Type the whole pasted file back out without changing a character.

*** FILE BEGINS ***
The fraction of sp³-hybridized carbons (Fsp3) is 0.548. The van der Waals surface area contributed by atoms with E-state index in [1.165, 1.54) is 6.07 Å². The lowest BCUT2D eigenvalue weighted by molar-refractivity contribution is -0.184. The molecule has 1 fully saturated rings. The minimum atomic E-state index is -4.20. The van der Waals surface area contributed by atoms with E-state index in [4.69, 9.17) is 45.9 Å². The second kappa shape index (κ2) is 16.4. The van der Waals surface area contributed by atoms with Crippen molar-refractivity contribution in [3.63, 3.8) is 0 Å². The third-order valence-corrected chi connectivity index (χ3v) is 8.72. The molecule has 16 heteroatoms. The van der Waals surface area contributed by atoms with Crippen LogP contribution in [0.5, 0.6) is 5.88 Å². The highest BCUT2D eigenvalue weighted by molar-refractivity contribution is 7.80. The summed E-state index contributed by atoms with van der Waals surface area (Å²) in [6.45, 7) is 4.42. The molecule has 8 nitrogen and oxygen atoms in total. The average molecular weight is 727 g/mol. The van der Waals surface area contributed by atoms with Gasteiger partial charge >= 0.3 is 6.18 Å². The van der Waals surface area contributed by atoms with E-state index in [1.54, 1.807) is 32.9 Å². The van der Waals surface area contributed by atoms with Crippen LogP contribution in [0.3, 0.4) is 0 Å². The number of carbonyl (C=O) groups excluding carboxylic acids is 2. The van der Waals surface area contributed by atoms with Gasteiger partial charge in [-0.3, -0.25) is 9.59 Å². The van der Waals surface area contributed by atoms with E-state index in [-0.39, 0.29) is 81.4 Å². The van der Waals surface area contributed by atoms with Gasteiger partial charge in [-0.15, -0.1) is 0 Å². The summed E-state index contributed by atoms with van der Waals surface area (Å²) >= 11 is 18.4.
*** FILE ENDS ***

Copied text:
The fraction of sp³-hybridized carbons (Fsp3) is 0.548. The van der Waals surface area contributed by atoms with E-state index in [1.165, 1.54) is 6.07 Å². The lowest BCUT2D eigenvalue weighted by molar-refractivity contribution is -0.184. The molecule has 1 fully saturated rings. The minimum atomic E-state index is -4.20. The van der Waals surface area contributed by atoms with E-state index in [4.69, 9.17) is 45.9 Å². The second kappa shape index (κ2) is 16.4. The van der Waals surface area contributed by atoms with Crippen molar-refractivity contribution in [3.63, 3.8) is 0 Å². The third-order valence-corrected chi connectivity index (χ3v) is 8.72. The molecule has 16 heteroatoms. The van der Waals surface area contributed by atoms with Crippen LogP contribution in [0.5, 0.6) is 5.88 Å². The highest BCUT2D eigenvalue weighted by molar-refractivity contribution is 7.80. The summed E-state index contributed by atoms with van der Waals surface area (Å²) in [6.45, 7) is 4.42. The molecule has 8 nitrogen and oxygen atoms in total. The average molecular weight is 727 g/mol. The van der Waals surface area contributed by atoms with Gasteiger partial charge >= 0.3 is 6.18 Å². The van der Waals surface area contributed by atoms with E-state index in [1.54, 1.807) is 32.9 Å². The van der Waals surface area contributed by atoms with Crippen LogP contribution in [0.3, 0.4) is 0 Å². The number of carbonyl (C=O) groups excluding carboxylic acids is 2. The van der Waals surface area contributed by atoms with Gasteiger partial charge in [-0.3, -0.25) is 9.59 Å². The van der Waals surface area contributed by atoms with E-state index in [-0.39, 0.29) is 81.4 Å². The van der Waals surface area contributed by atoms with Gasteiger partial charge in [-0.15, -0.1) is 0 Å². The summed E-state index contributed by atoms with van der Waals surface area (Å²) >= 11 is 18.4.